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Gilchrist B. Berg establishes the endowed Randall C. Berg, Jr., College of Law Deanship at Jacksonville University Law

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Jacksonville University College of Law event,

Randall Berg III (son of Randall C. Berg, Jr., and Carol Berg), Gilchrist Berg, Carol Berg (widow of Randall C. Berg, Jr.), President Tim Cost, and the Randall C. Berg, Jr., College of Law Founding Dean Nick Allard pose with a ceremonial gavel following the establishment of the endowed deanship position at the River Club in Downtown Jacksonville.

Jacksonville University College of Law Founding Dean Nick Allard will be the first Randall C. Berg, Jr., College of Law Dean, an endowed position made possible through Gilchrist B. Berg’s substantial gift in honor of Gilchrist’s brother, the late Randall C. Berg Jr.

Randall Berg, Jr., was the executive director of the Florida Justice Institute known for championing causes throughout Florida, focusing his work on the underserved. The Berg Deanship will provide funding for faculty and student research, symposia, scholarships, and other academic initiatives within the College of Law. Berg Jr. passed away in April 2019.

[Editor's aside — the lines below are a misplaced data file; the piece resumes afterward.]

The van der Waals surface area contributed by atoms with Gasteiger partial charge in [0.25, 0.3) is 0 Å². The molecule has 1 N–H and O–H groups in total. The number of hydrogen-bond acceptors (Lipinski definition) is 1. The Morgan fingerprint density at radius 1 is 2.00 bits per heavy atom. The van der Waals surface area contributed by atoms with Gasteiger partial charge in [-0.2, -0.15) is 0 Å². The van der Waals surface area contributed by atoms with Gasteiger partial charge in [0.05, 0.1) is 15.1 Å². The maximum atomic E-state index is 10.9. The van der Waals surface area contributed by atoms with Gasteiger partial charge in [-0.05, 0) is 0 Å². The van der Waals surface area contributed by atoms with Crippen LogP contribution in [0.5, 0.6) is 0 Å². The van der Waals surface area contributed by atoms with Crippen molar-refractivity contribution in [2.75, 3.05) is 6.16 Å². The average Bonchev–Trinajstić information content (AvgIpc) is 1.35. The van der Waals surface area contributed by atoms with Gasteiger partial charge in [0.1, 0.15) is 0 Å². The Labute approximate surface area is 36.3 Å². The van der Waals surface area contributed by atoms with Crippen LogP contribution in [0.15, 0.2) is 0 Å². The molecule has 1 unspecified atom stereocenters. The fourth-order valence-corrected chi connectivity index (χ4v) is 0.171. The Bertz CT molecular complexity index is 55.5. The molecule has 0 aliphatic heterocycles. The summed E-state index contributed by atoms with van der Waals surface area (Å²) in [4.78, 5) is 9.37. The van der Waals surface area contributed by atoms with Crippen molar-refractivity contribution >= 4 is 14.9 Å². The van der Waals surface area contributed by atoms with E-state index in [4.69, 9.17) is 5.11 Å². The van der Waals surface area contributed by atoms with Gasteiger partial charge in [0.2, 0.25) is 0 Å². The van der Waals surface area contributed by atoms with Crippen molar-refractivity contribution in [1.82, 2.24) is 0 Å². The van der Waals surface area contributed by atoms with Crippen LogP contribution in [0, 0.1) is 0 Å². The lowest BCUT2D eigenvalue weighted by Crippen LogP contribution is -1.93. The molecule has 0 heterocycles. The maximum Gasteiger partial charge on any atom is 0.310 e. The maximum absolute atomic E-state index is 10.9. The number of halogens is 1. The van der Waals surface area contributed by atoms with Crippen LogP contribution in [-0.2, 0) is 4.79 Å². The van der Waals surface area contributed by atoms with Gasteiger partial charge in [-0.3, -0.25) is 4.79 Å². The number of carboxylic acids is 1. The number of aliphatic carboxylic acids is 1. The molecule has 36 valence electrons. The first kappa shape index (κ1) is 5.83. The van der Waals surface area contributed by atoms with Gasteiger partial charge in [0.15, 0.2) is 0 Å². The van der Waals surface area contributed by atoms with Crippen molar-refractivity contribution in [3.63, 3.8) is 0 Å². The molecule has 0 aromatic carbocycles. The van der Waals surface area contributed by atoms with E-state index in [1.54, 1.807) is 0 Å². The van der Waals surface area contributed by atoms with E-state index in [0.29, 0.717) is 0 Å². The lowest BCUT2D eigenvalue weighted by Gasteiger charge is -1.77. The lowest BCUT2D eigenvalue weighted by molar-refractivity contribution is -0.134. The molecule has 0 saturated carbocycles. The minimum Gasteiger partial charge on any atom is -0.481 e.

“We believe this community deserves a world-class law school, and the best way to build a great law school for the whole city is to attract a great leader,” said Jacksonville University President Tim Cost. “The fortitude Gilchrist has shown to invest in the future of legal education here is extraordinary, and we are privileged to have the Berg name associated with Jacksonville University. To honor someone like Randall, who embodied enduring core values, makes this all the more significant. We thank the Berg family for their support of the crucial task of providing high quality legal education in our city.”

Berg Jr. founded the Florida Justice Institute in 1978, a public interest law firm working to improve Florida prison conditions and policies. He brought widespread change to the prison system for people with disabilities and those in need of medical and mental health care. He also worked tirelessly to combat the abusive treatment of prisoners and defend their civil rights.

Berg Jr. spearheaded the United States’ first IOTA program in Florida, and guided its implementation throughout all 50 states. The program, which has generated approximately $4 billion nationwide, prioritized funding legal services for the poor. He represented victims of housing discrimination and helped ensure a sound electoral process through various voting and election-related cases.

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